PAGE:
The Paulding Light


The Paulding Light

Region of origin: Paulding, Michigan

Since the mid-Twentieth century there have been reports of an orb-like lights that appears to be moving through a valley near Paulding, Michigan. The local legends that built up around the light attributed it to a spectral lantern being carried by the ghost of a railroad brakeman who had lost his head in an accident on the nearby tracks. Perhaps coincidentally, there are similar ghost-lights with a near-identical stories urban legends attached in numerous parts of North America, including Maco, North Carolina, Gurdon, Arkansas, Saratoga, Texas and St. Louis, Saskatchewan.

Originally posted on Tumblr on September 9, 2016




Region of origin: Mie Prefecture, Japan

“Fire of the God of the Bad Way,” the Akurojin-no-Hi is a living flame that may appear to travelers lost on rough or old paths in disrepair. Possibly confused with fox-fire or other local ghost-lights, they are actually a manifestation or aspect of the god of the road, created to show their displeasure over the human’s trespass. A person who shows the god the proper reverence in the form of fleeing from the fire in terror and vacating the god’s domain should be fine, however, anyone who lingers and allows the fire to approach or touch them will begin to grow increasingly ill and die soon after the encounter.

Originally posted on Tumblr on September 8, 2016


Paasselkä Devils

Region of origin: Paasselkä Lake, Southern Savonia, Finland

An impact-crater lake formed during a meteor strike in the Triassic period, Paasselkä Lake is noted for its unusual depth, causing magnetic anomalies and the floating earth-lights seen around the lake and surrounding forest, named “devils” in traditional folklore. They were believed to be evil spirits, following fishermen around or guarding treasure buried near where they manifested.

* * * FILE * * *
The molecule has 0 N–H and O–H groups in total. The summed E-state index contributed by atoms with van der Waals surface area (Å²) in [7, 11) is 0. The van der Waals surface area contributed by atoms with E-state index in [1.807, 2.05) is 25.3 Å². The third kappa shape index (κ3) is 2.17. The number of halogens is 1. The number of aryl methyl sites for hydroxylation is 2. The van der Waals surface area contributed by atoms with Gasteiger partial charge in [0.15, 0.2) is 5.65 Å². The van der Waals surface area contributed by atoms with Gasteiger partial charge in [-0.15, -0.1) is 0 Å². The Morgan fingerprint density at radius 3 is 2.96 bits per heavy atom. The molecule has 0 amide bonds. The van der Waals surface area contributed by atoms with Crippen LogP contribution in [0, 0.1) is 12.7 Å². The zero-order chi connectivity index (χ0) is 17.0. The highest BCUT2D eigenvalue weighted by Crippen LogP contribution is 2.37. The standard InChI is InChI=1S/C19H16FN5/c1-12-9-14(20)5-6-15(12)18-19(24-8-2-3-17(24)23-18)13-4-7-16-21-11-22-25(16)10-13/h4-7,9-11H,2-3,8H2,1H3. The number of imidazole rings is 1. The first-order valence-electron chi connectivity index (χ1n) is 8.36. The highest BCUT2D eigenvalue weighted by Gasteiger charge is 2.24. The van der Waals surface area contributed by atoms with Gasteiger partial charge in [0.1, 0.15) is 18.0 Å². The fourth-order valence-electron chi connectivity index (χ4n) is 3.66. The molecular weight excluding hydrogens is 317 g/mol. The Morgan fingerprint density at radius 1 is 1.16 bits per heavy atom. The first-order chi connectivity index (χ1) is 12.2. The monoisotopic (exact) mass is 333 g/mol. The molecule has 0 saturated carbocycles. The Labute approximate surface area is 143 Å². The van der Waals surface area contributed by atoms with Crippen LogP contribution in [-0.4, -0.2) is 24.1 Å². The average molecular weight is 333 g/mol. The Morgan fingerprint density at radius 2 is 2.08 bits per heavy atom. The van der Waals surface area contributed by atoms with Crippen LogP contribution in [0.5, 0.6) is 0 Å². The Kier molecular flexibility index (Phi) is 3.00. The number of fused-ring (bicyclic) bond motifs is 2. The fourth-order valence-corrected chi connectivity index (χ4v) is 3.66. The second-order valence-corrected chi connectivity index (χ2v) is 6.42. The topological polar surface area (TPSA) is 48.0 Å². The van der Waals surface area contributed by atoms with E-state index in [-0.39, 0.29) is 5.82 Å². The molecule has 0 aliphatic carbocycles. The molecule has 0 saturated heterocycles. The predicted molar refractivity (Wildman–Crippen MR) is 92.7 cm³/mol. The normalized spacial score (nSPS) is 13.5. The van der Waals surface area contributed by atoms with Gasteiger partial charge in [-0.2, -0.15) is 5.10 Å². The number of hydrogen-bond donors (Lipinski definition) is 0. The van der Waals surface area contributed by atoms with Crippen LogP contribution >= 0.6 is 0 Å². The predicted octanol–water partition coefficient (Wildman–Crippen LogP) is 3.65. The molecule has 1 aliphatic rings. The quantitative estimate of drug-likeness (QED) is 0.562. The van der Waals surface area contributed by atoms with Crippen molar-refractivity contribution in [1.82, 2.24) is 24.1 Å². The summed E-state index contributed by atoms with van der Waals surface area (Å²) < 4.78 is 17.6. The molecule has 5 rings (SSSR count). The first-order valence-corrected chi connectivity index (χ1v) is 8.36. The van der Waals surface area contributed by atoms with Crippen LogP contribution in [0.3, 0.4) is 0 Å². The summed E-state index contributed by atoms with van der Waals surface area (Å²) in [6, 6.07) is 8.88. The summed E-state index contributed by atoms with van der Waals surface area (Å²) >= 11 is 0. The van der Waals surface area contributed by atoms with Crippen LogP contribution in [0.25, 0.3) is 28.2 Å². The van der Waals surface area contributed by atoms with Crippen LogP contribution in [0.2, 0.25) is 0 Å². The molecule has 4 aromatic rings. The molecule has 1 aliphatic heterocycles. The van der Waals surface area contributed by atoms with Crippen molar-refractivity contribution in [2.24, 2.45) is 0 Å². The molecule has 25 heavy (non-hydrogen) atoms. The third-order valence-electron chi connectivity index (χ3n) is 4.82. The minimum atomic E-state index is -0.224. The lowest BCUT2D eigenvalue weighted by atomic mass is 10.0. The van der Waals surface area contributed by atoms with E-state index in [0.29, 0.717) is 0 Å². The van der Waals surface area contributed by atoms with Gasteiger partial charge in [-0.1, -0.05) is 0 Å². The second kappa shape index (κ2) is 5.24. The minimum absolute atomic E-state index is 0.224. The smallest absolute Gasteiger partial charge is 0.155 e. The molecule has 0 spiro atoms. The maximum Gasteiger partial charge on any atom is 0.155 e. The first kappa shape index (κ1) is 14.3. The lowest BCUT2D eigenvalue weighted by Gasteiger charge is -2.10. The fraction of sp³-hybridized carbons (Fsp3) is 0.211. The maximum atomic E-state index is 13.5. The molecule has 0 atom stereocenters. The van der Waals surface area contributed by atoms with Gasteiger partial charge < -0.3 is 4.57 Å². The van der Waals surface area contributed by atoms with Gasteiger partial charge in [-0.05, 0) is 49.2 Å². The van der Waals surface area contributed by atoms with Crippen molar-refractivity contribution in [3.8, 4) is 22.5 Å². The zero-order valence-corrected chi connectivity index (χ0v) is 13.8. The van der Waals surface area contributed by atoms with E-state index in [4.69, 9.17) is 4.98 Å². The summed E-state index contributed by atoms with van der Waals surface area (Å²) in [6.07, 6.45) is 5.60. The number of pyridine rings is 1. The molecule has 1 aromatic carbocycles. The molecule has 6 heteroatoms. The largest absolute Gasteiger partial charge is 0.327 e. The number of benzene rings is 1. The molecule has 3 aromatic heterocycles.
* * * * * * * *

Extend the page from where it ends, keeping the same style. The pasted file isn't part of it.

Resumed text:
Originally posted on Tumblr on September 7, 2016

Min Min Lights


Min Min Lights

Region of origin: Boulia, Queensland, Australia

Fuzzy discs of different-colored light that hover over the ground in the Australian outback, Min Min lights are rather motile for ghost-light phenomena, traveling in all directions and appearing to move at great speeds, with some stories estimating them to be moving at 60 MPH, or even all the way up to 200 or 300 MPH. The lights will often approach or chase after people or begin heading in the opposite direction possibly to entice someone to follow and lead them away to some mysterious fate. There are reports of witnesses firing on the lights only to have them dodge the bullets or disappear and reappear moments later. Stories of sightings may date back thousands of years within indigenous tribes, but seem to increase after European colonization, receiving the name Min Min after a local settlement where they were sighted in 1918.

Originally posted on Tumblr on September 6, 2016




Region of origin: The Philippines

Santelmo, or Apoy ni San Elmo (Tagalog for St. Elmo’s Fire), is a ball of light or fire that may be observed floating over swamps or bodies of water, said to be a manifestation of a lingering spirit attached to the location where its body had died. They can be vengeful spirits, luring people who follow them into the water to drown or become lost, never to be seen again. Praying for the souls can help them get into the afterlife and disperse them.

Originally posted on Tumblr on September 5, 2016